Iraqi Ex-Pat Admits to Having Made Up WMD Allegations
Intelligence source codenamed Curveball finally speaks
From January 2000 to September 2001, an Iraqi ex-pat named Rafid Ahmed Alwan detailed Sadaam Hussein's efforts to construct biological weapons of mass destruction in conversations with German intelligence (BND). This information was passed on to the CIA which, despite the skepticism voiced by Alwan's BND handlers and never having interviewed Alwan directly, relayed the intelligence provided by the man codenamed Curveball to the Bush administration in the months leading up to the war in Iraq. This testimony made up the backbone of then-Secretary of State Colin Powell's March 2003 speech at the United Nations citing "eyewitness accounts" of Iraq's WMD capabilities in making the American case for invasion.
Today in the Guardian, Alwan confirms for the first time what many have suspected for years: he made the whole thing up. "I had the chance to fabricate something to topple the regime," an unrepentant Alwan told the paper. "I and my sons are proud of that, and we are proud that we were the reason to give Iraq the margin of democracy."
On the one hand, Alwan's admission is hardly surprising. Charles Duelfer, head of the Iraq Study Group, wrote that search for WMDs had "gone as far as feasible" back in 2005. In August of 2006, President Bush himself conceded in this White House press conference that Iraq did not possess WMDs:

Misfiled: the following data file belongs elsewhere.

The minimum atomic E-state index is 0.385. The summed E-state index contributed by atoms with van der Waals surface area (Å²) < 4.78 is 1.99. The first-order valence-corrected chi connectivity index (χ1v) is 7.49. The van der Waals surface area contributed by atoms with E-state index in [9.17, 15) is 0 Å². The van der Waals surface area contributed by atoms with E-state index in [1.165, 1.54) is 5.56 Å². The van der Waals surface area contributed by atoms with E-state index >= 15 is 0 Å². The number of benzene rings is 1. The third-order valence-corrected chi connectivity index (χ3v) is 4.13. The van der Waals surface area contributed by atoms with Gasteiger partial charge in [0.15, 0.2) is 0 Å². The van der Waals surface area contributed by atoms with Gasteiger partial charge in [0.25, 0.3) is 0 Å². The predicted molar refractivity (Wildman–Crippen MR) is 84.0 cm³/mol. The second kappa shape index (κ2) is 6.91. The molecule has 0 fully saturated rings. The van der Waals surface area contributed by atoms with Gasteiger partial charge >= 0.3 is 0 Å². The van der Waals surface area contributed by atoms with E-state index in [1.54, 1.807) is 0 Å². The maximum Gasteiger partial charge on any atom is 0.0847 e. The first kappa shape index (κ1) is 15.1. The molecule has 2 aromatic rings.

Guardian reporters Martin Chulov and Helen Pidd tracked down Alwan in Karlsruhe, a medium-sized city along the French-German border. They speculate his admission "appeared to be partly a purge of conscience, partly an attempt to justify what he did," or maybe just a last-ditch attempt "to resurrect his own reputation" in the hopes of moving back to Iraq. They acknowledge Curveball's attempted "reinvention as a liberator and patriot is a tough sell to many in the CIA, the BND and in the Bush administration, whose careers were terminally wounded" by his fabrications.
Alwan's motives, not surprisingly, were of little interest to pundits based in those countries that devoted seven years of blood and treasure to the fight in Iraq. "Yet another nail in the coffin of those who claim that the intelligence was clear about the alleged threat," writes Guardian columnist Carnie Ross. "We should name this process for what it was: the manufacture of a lie." Wonkette's Ken Layne echoed the sentiment. "Tell whatever lies you want for whatever ends you desire. That is the lesson."
But that doesn't mean you can't have a good laugh about it--Bush did: